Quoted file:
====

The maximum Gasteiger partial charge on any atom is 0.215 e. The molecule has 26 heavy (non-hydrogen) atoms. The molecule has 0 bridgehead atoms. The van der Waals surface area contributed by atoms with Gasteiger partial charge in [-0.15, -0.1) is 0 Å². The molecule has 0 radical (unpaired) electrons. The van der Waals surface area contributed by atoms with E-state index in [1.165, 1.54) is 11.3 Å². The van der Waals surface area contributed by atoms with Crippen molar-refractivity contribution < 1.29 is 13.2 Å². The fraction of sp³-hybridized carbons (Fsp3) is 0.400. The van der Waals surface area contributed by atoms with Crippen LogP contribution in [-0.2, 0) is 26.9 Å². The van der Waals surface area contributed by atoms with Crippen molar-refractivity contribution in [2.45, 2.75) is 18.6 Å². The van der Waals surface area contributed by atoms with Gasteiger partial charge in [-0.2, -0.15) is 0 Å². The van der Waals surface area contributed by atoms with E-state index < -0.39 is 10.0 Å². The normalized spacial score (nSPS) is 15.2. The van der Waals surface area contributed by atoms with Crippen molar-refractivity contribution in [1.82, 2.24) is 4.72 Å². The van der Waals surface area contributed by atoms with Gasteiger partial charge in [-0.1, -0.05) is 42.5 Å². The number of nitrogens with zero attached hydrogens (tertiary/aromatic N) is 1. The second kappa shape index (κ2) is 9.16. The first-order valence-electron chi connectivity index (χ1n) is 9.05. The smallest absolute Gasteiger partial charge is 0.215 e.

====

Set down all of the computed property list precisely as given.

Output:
The maximum Gasteiger partial charge on any atom is 0.215 e. The molecule has 26 heavy (non-hydrogen) atoms. The molecule has 0 bridgehead atoms. The van der Waals surface area contributed by atoms with Gasteiger partial charge in [-0.15, -0.1) is 0 Å². The molecule has 0 radical (unpaired) electrons. The van der Waals surface area contributed by atoms with E-state index in [1.165, 1.54) is 11.3 Å². The van der Waals surface area contributed by atoms with Crippen molar-refractivity contribution < 1.29 is 13.2 Å². The fraction of sp³-hybridized carbons (Fsp3) is 0.400. The van der Waals surface area contributed by atoms with Crippen LogP contribution in [-0.2, 0) is 26.9 Å². The van der Waals surface area contributed by atoms with Crippen molar-refractivity contribution in [2.45, 2.75) is 18.6 Å². The van der Waals surface area contributed by atoms with Gasteiger partial charge in [-0.2, -0.15) is 0 Å². The van der Waals surface area contributed by atoms with E-state index < -0.39 is 10.0 Å². The normalized spacial score (nSPS) is 15.2. The van der Waals surface area contributed by atoms with Crippen molar-refractivity contribution in [1.82, 2.24) is 4.72 Å². The van der Waals surface area contributed by atoms with Gasteiger partial charge in [-0.1, -0.05) is 42.5 Å². The number of nitrogens with zero attached hydrogens (tertiary/aromatic N) is 1. The second kappa shape index (κ2) is 9.16. The first-order valence-electron chi connectivity index (χ1n) is 9.05. The smallest absolute Gasteiger partial charge is 0.215 e.